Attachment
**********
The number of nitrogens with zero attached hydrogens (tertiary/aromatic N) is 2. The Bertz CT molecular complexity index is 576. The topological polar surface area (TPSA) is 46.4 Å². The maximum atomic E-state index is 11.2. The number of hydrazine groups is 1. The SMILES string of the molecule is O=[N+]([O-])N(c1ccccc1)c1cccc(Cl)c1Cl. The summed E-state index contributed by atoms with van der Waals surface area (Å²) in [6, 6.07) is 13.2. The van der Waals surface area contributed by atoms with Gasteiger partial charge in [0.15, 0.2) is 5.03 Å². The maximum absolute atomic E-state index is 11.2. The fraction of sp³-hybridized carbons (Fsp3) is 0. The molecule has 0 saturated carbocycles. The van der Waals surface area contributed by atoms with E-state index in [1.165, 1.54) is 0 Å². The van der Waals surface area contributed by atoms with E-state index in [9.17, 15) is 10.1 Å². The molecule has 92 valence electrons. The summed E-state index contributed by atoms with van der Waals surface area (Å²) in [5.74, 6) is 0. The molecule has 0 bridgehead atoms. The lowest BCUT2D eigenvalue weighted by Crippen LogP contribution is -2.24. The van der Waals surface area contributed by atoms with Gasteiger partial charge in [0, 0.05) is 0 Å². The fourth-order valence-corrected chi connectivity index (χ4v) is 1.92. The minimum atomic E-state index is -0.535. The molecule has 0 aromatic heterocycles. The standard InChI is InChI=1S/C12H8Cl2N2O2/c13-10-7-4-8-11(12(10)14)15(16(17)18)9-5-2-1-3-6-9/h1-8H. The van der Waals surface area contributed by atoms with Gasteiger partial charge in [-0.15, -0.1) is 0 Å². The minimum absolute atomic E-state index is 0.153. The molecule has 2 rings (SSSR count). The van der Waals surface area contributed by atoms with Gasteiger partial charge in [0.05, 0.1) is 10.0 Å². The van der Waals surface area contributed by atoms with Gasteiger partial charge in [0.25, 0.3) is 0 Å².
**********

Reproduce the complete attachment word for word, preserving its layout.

The number of nitrogens with zero attached hydrogens (tertiary/aromatic N) is 2. The Bertz CT molecular complexity index is 576. The topological polar surface area (TPSA) is 46.4 Å². The maximum atomic E-state index is 11.2. The number of hydrazine groups is 1. The SMILES string of the molecule is O=[N+]([O-])N(c1ccccc1)c1cccc(Cl)c1Cl. The summed E-state index contributed by atoms with van der Waals surface area (Å²) in [6, 6.07) is 13.2. The van der Waals surface area contributed by atoms with Gasteiger partial charge in [0.15, 0.2) is 5.03 Å². The maximum absolute atomic E-state index is 11.2. The fraction of sp³-hybridized carbons (Fsp3) is 0. The molecule has 0 saturated carbocycles. The van der Waals surface area contributed by atoms with E-state index in [1.165, 1.54) is 0 Å². The van der Waals surface area contributed by atoms with E-state index in [9.17, 15) is 10.1 Å². The molecule has 92 valence electrons. The summed E-state index contributed by atoms with van der Waals surface area (Å²) in [5.74, 6) is 0. The molecule has 0 bridgehead atoms. The lowest BCUT2D eigenvalue weighted by Crippen LogP contribution is -2.24. The van der Waals surface area contributed by atoms with Gasteiger partial charge in [0, 0.05) is 0 Å². The fourth-order valence-corrected chi connectivity index (χ4v) is 1.92. The minimum atomic E-state index is -0.535. The molecule has 0 aromatic heterocycles. The standard InChI is InChI=1S/C12H8Cl2N2O2/c13-10-7-4-8-11(12(10)14)15(16(17)18)9-5-2-1-3-6-9/h1-8H. The van der Waals surface area contributed by atoms with Gasteiger partial charge in [-0.15, -0.1) is 0 Å². The minimum absolute atomic E-state index is 0.153. The molecule has 2 rings (SSSR count). The van der Waals surface area contributed by atoms with Gasteiger partial charge in [0.05, 0.1) is 10.0 Å². The van der Waals surface area contributed by atoms with Gasteiger partial charge in [0.25, 0.3) is 0 Å².